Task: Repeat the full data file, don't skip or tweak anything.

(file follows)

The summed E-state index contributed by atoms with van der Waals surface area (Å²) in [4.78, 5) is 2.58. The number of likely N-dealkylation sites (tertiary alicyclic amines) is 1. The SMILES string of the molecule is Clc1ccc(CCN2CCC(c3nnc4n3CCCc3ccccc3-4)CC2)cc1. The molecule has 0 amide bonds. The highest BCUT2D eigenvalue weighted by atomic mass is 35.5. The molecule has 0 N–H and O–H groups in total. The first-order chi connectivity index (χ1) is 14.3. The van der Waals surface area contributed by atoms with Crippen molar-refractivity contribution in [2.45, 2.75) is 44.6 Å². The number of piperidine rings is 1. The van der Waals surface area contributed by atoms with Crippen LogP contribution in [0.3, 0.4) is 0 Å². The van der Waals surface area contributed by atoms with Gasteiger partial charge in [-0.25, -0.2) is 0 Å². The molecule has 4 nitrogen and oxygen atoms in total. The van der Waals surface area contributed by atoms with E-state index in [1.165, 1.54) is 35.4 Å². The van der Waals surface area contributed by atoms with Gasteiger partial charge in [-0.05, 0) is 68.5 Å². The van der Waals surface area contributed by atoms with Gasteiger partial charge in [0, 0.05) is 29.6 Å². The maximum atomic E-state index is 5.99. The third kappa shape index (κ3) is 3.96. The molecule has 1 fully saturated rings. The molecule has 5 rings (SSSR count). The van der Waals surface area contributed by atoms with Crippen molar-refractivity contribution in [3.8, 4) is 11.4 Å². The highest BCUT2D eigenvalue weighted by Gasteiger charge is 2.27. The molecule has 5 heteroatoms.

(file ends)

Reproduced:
The summed E-state index contributed by atoms with van der Waals surface area (Å²) in [4.78, 5) is 2.58. The number of likely N-dealkylation sites (tertiary alicyclic amines) is 1. The SMILES string of the molecule is Clc1ccc(CCN2CCC(c3nnc4n3CCCc3ccccc3-4)CC2)cc1. The molecule has 0 amide bonds. The highest BCUT2D eigenvalue weighted by atomic mass is 35.5. The molecule has 0 N–H and O–H groups in total. The first-order chi connectivity index (χ1) is 14.3. The van der Waals surface area contributed by atoms with Crippen molar-refractivity contribution in [2.45, 2.75) is 44.6 Å². The number of piperidine rings is 1. The van der Waals surface area contributed by atoms with Crippen LogP contribution in [0.3, 0.4) is 0 Å². The van der Waals surface area contributed by atoms with Gasteiger partial charge in [-0.25, -0.2) is 0 Å². The molecule has 4 nitrogen and oxygen atoms in total. The van der Waals surface area contributed by atoms with E-state index in [1.165, 1.54) is 35.4 Å². The van der Waals surface area contributed by atoms with Gasteiger partial charge in [-0.05, 0) is 68.5 Å². The van der Waals surface area contributed by atoms with Gasteiger partial charge in [0, 0.05) is 29.6 Å². The maximum atomic E-state index is 5.99. The third kappa shape index (κ3) is 3.96. The molecule has 1 fully saturated rings. The molecule has 5 rings (SSSR count). The van der Waals surface area contributed by atoms with Crippen molar-refractivity contribution in [3.8, 4) is 11.4 Å². The highest BCUT2D eigenvalue weighted by Gasteiger charge is 2.27. The molecule has 5 heteroatoms.